Posts Tagged ‘Senator Mitch McConnell’

Supreme Court to Decide Healthcare Reform

Wednesday, November 23rd, 2011

The Supreme Court has agreed to rule on the fate of President Barack Obama’s Patient Protection and Affordable Care Act (ACA) healthcare law, with an election-year ruling due by July on the most comprehensive overhaul in nearly a half century.  The decision had been widely expected because the Obama administration asked the nation’s highest court to uphold the landmark legislation and 26 states asked that the law be ruled unconstitutional.

President Obama expressed confidence that the court would uphold the law when the decision is handed down, just four months prior to the 2012 election.  “Thanks to the Affordable Care Act, one million more young Americans have health insurance, women are getting mammograms and preventive services without paying an extra penny out of their own pocket and insurance companies have to spend more of your premiums on healthcare instead of advertising and bonuses,” said Dan Pfeiffer, the White House communications director.  “We know the Affordable Care Act is constitutional and are confident the Supreme Court will agree,” Pfeiffer said.  The administration pointed out that other landmark legislation, such as the Social Security Act, the Civil Rights Act and the Voting Rights Act, all faced similar legal challenges that failed.

Republicans have vowed to repeal “Obamacare,” but that promise will have to be modified if the high court undercuts the law as written.  A Supreme Court victory would make President Obama even more confident that the law is the major accomplishment of his first term.

Senate Minority Leader Mitch McConnell, (R-KY) said “this misguided law represents an unprecedented and unconstitutional expansion of the federal government into the daily lives of every American.”  The majority of Americans agree,” McConnell said.  “In both public surveys and at the ballot box, Americans have rejected the law’s mandate that they must buy government-approved health insurance, and I hope the Supreme Court will do the same.”

Despite Republicans’ insistence that the ACA is unconstitutional, only one of the four federal appeals courts that have heard cases on healthcare reform has struck down even a part of the law.

One of the ACA’s most vocal opponents is Karen Harned of the National Federation of Independent Business, who said: “We are confident in the strength of our case and hopeful that we will ultimately prevail.  Our nation’s job-creators depend on a decision being reached before the harmful effects of this new law become irreversible.”

Legal experts believe that the healthcare vote will be close on the nine-member court, which is comprised of five conservatives and four liberals.  Moderate conservative Justice Anthony Kennedy, who often is the swing vote, and could well cast the decisive vote.  Paul Heldman, senior analyst at Potomac Research Group, which provides Washington policy research for the investment community, said he still leaned toward the view that the law’s requirement that individuals buy insurance will be upheld.  “We continue to have a high level of conviction that the Supreme Court will leave much of the health reform law standing, even if finds unconstitutional the requirement that individuals buy coverage,” he wrote.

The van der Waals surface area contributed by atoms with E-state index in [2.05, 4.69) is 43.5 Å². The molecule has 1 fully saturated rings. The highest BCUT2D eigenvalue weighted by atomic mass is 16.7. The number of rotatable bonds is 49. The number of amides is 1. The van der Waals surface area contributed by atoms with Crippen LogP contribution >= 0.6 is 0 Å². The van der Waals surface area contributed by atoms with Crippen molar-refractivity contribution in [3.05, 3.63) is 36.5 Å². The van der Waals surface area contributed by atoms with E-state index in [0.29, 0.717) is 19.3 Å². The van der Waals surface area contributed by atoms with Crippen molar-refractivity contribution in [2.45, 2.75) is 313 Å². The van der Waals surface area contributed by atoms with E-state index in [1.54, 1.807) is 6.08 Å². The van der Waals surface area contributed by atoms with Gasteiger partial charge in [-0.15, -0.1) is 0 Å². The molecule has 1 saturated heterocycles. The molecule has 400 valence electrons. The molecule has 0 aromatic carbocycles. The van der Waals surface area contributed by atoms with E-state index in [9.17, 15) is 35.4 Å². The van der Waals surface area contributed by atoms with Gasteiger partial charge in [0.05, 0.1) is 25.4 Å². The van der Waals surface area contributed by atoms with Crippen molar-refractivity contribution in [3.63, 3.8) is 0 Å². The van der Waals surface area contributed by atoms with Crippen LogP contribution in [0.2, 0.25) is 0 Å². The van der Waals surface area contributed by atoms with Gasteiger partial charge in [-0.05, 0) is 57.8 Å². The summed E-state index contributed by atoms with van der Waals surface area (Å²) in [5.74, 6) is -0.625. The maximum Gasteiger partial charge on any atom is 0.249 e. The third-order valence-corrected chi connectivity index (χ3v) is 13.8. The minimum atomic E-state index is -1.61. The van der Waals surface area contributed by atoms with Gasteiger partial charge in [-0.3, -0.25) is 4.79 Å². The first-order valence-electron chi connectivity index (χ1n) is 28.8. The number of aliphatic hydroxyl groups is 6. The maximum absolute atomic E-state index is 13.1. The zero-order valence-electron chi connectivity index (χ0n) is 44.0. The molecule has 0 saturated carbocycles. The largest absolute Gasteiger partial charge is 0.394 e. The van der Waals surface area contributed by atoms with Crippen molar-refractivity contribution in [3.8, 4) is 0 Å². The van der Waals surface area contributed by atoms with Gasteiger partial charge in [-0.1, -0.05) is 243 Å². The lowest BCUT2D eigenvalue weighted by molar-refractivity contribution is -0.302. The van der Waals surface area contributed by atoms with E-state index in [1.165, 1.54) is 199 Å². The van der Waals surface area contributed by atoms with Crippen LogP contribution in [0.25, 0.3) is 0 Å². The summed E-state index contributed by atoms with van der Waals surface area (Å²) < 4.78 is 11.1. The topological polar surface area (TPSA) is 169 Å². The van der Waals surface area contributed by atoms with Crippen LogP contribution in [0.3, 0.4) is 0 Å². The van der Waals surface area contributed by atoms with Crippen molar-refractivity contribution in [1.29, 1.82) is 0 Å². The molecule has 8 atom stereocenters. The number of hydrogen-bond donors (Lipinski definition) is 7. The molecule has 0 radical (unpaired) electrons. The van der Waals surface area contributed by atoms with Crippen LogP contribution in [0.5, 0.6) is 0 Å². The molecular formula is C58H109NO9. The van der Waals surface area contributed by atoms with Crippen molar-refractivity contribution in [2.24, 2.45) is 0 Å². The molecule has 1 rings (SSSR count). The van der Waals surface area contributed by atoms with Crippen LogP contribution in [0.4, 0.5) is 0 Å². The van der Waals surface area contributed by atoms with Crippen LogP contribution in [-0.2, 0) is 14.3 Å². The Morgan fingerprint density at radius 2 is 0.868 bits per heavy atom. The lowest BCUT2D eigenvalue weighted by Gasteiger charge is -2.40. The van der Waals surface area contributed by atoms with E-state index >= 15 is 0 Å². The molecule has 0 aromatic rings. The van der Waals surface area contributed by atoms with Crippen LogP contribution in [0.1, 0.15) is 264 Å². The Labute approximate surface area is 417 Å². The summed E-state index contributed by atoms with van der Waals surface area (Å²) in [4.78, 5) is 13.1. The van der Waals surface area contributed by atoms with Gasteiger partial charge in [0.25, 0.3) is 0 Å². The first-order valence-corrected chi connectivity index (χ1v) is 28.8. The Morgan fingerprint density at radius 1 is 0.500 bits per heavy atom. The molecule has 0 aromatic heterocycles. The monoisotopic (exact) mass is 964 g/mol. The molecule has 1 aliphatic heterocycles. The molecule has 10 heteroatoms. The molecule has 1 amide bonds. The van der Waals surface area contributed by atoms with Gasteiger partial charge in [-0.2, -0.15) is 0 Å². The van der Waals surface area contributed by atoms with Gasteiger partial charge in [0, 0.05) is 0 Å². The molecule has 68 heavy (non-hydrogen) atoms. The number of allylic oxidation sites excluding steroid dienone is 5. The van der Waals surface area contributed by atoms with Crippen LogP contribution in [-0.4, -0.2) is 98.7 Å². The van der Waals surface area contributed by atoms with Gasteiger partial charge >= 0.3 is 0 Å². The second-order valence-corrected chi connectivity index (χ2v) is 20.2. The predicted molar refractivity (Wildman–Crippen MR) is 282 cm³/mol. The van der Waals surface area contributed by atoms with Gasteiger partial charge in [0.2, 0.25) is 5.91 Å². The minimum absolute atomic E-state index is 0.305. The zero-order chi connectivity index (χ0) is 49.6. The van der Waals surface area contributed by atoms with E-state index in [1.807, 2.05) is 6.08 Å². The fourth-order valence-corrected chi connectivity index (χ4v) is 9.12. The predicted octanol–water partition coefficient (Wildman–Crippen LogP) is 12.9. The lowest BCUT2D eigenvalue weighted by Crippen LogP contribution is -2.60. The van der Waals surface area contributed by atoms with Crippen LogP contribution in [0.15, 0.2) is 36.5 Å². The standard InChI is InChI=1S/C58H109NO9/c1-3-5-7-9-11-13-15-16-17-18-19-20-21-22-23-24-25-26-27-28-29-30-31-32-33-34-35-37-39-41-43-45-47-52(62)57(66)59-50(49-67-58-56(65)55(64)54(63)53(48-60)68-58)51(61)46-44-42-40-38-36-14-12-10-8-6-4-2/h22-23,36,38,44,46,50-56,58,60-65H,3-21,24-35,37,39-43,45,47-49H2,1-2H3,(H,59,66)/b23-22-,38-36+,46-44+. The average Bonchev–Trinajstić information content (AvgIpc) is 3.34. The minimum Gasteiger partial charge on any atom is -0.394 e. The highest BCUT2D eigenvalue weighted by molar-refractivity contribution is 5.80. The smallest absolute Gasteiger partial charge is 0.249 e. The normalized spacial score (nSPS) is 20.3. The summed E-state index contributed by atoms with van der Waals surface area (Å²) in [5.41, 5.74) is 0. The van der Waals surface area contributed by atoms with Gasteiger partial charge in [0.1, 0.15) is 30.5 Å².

An impressive 5 ½ hours of oral arguments will be held in late February or March. The primary issue is whether the “individual mandate” section – which requires virtually all Americans to buy health insurance by 2014 or face fines — is an improper exercise of federal authority.  According to the states, if that linchpin provision is unconstitutional, the entire law must be also be overturned.  Joining Florida in the challenge are Alabama, Alaska, Arizona, Colorado, Georgia, Idaho, Indiana, Iowa, Kansas, Louisiana, Maine, Michigan, Mississippi, Nebraska, Nevada, North Dakota, Ohio, Pennsylvania, South Carolina, South Dakota, Texas, Utah, Washington, Wisconsin and Wyoming.  Virginia and Oklahoma have filed their own challenges, along with other groups and individuals opposed to the law.

According to USA Today’s Joan Biskupic, “The leading question before the justices is whether in requiring most Americans to buy insurance, Congress exceeded its power to regulate interstate commerce.  The case is on track to be heard by March, and a ruling would come by the end of June, just before the Republican and Democratic conventions for the 2012 presidential election. The law known as the Affordable Care Act, intended to extend medical care nationwide, is the centerpiece of the Obama domestic agenda, and all major GOP presidential candidates oppose it.  The legal challengers, including a group of 26 states, say the law went beyond federal power and, if allowed to stand, would hurt small businesses and compromise individual choices on medical care.”